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Bundesliga 2021/22: RB Leipzig vs Stuttgart - tactical analysis - tactics

Leipzig star Szoboszlai steals the show versus Stuttgart in an emphatic 4-0 victory – tactical analysis

After a disappointing debut match of the season versus Mainz, RB Leipzig got back to winning ways on Friday evening in an emphatic 4-0 victory versus Stuttgart, who on the converse won their first match in a vehement display of attacking endeavour. This tactical analysis will take a look at the tactics of both sides and how it ended in three points for Leipzig in the Bundesliga.


Bundesliga 2021/22: RB Leipzig vs Stuttgart - tactical analysis - tactics

RB Leipzig (4-2-3-1): Péter Gulácsi; Lukas Klostermann, Willi Orban, Mohamed Simakan, Josko Gvardiol; Tyler Adams, Amadou Haidara; Dominik Szoboszlai, Emil Forsberg, Christopher Nkunku; André Silva.

Jesse Marsch stuck with the 4-2-3-1 that saw them fairly comfortably outperformed against Mainz in the last match, but a few position rotations and player swaps occurred. Firstly at both full-back positions, where Angelino and Nordi Mukiele made way for Gvardiol and Klostermann respectively. Then further up in midfield, Kevin Kampl was replaced with Amadou Hairdara, allowing Forsberg to return to his customary #10 role after a game at left-wing against Mainz. Szoboszlai also made his full debut for Leipzig on the right-wing, with Nkunku moving over to the left flank.

Stuttgart (3-4-2-1): Florian Müller; Konstantinos Mavropanos, Waldemar Anton, Marc-Oliver Kempf; Roberto Massimo, Philipp Klement, Wataru Endo, Borna Sosa; Philipp Förster, Mato Klimowicz; Hamadi Al Ghaddioui.

Stuttgart, alternatively, made very few changes from their opening day dismantling of SpVgg Greuther Fürth. Their back three and goalkeeper remained the same, so was the same for their midfield bar one change in central-midfield, with Atakan Karazor making way for Klement. The forward line also remained unchanged. Matarazzo Pellegrino’s only change, Klement, did actually end up as one of Stuttgart’s better performers on the day, in all fairness. They just came up against a Leipzig in full attacking flow and synergy.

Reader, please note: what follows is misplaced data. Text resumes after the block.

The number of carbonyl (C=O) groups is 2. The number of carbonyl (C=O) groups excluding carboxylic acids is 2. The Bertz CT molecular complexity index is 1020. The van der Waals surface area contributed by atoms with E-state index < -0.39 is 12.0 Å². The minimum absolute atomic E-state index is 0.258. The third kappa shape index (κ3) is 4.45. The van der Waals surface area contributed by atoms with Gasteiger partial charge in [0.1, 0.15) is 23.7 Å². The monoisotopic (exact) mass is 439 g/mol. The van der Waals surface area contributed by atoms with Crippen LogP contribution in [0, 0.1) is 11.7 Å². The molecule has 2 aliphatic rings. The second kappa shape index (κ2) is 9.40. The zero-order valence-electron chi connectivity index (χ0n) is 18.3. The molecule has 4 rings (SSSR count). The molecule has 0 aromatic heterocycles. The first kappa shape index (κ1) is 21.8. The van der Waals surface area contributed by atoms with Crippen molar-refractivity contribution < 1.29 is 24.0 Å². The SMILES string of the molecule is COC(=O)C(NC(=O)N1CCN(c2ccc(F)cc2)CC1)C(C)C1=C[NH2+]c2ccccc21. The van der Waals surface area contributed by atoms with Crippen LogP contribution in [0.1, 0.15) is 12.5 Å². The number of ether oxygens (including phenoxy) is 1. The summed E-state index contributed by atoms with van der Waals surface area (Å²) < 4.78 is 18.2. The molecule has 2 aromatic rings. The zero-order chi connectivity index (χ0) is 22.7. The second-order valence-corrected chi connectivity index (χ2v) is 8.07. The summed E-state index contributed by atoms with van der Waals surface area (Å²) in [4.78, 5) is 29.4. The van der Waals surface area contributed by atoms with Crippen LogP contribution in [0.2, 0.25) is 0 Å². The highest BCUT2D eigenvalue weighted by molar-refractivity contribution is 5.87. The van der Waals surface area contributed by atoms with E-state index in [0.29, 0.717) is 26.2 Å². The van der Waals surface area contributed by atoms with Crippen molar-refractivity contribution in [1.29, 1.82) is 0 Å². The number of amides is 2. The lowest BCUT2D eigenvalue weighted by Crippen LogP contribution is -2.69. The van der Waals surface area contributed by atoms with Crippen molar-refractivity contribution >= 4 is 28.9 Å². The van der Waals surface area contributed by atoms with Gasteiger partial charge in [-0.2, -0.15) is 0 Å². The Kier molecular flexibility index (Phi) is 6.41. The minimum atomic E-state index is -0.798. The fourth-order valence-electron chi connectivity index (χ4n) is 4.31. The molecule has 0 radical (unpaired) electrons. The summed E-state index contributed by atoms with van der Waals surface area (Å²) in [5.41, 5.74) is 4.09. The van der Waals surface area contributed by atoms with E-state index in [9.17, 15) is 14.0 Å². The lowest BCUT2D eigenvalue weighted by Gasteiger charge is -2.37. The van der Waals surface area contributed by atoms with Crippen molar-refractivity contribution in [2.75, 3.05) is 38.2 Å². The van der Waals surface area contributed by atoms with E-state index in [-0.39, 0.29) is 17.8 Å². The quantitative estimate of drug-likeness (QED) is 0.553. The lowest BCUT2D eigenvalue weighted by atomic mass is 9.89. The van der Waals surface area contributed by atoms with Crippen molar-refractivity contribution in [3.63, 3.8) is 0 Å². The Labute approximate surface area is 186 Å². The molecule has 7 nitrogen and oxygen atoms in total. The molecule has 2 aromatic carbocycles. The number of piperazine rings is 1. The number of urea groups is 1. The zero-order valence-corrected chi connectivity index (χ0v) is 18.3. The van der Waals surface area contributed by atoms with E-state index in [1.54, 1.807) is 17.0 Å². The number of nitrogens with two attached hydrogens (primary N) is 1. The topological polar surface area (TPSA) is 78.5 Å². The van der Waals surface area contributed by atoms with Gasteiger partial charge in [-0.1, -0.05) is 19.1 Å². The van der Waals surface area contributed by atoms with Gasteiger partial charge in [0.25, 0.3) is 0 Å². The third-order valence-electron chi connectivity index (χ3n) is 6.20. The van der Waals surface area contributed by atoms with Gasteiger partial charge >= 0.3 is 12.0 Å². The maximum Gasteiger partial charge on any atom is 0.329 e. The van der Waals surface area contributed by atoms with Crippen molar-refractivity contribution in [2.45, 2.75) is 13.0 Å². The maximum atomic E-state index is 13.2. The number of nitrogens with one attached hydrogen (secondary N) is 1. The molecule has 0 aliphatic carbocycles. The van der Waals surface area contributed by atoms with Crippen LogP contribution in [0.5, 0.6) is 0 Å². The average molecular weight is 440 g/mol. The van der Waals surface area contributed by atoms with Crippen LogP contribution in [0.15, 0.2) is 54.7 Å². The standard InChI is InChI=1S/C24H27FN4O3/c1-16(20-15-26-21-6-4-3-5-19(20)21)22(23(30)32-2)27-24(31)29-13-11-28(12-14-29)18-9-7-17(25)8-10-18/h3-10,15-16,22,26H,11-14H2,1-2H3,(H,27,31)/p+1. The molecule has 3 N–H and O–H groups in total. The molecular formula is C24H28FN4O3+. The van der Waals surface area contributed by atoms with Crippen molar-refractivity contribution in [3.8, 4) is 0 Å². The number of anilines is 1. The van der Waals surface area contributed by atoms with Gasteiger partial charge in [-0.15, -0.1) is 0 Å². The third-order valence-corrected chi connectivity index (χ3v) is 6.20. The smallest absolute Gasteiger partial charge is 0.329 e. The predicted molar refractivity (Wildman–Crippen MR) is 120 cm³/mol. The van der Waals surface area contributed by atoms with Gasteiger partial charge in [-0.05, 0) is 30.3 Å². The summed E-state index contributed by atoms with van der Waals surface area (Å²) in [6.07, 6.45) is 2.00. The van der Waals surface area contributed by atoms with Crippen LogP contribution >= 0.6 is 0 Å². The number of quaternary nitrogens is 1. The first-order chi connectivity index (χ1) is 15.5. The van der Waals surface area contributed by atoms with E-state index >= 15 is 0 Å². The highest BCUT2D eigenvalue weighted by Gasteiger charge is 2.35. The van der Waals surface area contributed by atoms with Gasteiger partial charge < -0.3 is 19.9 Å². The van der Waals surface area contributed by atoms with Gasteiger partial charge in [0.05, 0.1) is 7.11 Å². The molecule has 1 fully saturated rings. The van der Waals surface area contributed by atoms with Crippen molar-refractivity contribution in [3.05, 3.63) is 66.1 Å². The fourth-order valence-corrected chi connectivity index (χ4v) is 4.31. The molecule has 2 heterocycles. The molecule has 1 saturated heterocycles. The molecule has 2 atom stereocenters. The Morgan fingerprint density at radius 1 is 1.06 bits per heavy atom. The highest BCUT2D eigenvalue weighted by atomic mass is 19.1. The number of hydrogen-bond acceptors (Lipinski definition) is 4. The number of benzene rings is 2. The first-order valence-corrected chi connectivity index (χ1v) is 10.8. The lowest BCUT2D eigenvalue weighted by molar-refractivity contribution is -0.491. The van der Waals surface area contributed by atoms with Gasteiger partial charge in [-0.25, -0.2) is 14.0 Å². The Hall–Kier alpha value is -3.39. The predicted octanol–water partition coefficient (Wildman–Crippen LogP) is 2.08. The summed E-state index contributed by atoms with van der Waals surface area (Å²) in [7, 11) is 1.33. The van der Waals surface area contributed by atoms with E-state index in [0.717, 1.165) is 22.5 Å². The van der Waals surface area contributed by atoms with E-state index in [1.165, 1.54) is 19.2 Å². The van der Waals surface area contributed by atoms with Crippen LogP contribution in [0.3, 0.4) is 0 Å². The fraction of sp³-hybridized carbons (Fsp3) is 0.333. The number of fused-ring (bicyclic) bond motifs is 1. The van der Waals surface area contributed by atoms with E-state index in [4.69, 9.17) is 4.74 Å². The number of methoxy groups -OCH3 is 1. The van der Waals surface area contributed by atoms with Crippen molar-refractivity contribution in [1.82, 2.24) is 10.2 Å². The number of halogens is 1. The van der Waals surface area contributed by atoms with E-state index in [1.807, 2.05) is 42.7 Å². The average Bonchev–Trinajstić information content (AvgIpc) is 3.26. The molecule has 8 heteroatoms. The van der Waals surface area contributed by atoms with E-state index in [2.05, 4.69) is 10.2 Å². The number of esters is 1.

Jesse Marsch and his 4-2-3-1 system

Jesse Marsch, as a result of being a coach coming off of the Red Bull coaching conveyor belt, he unsurprisingly likes his side to play quick vertical passes in possession with a high pressing line. This shone in this match, where as soon as Leipzig won back possession, they immediately looked for the forward pass. This was aided by both of the full-backs positioning themselves high up the pitch so Leipzig’s attacker could tuck in centrally.

Bundesliga 2021/22: RB Leipzig vs Stuttgart - tactical analysis - tactics

Here, we can see Gvardiol high and wide, winning the ball back with a high press. He has Forsberg to pass into midfield, who has plenty of support runners ahead.

Leipzig played with such a high intensity that Stuttgart simply could not match. Fitness levels looked very different between both sides, but this is more so a credit to Leipzig than a disservice to Stuttgart. They won the ball back high up the pitch in advantageous scenarios several times, such as the scenario above. In fact, with the high-quality chances they did generate, they were rather wasteful.

Leipzig’s attacking midfielders in this match did an extremely good job of positioning themselves in between the lines, and consistently receiving with a good first-touch, and looking forward to the plethora of passing options they would constantly have ahead. Forsberg was especially good at this in that #10 role – his movement was superb but as was his ability on the ball. He took four shots and created four key passes, on top of some direct and driven ball-carrying, he had an excellent game. 

Bundesliga 2021/22: RB Leipzig vs Stuttgart - tactical analysis - tactics

See Forsberg positioned in between the lines here after Leipzig retrieve possession high up the pitch. He can then lay off the ball to a teammate and the attack continues from there.

His movement off the ball was never more of an asset than in Leipzig’s third goal of the match, where they scored a lovely-to-watch team goal. Think of some prime Wenger-ball in your minds – it was magnificent to watch and promising to see so early on in Marsch’s reign. It was emblematic of everything that Leipzig were trying to achieve in this match – fluidity off the ball and some excellent decision making on it.

Bundesliga 2021/22: RB Leipzig vs Stuttgart - tactical analysis - tactics

Forsberg here receives the ball and quickly passes it back to his teammate, before making the run inside, whilst Silva runs outside to drag the defender.

Bundesliga 2021/22: RB Leipzig vs Stuttgart - tactical analysis - tactics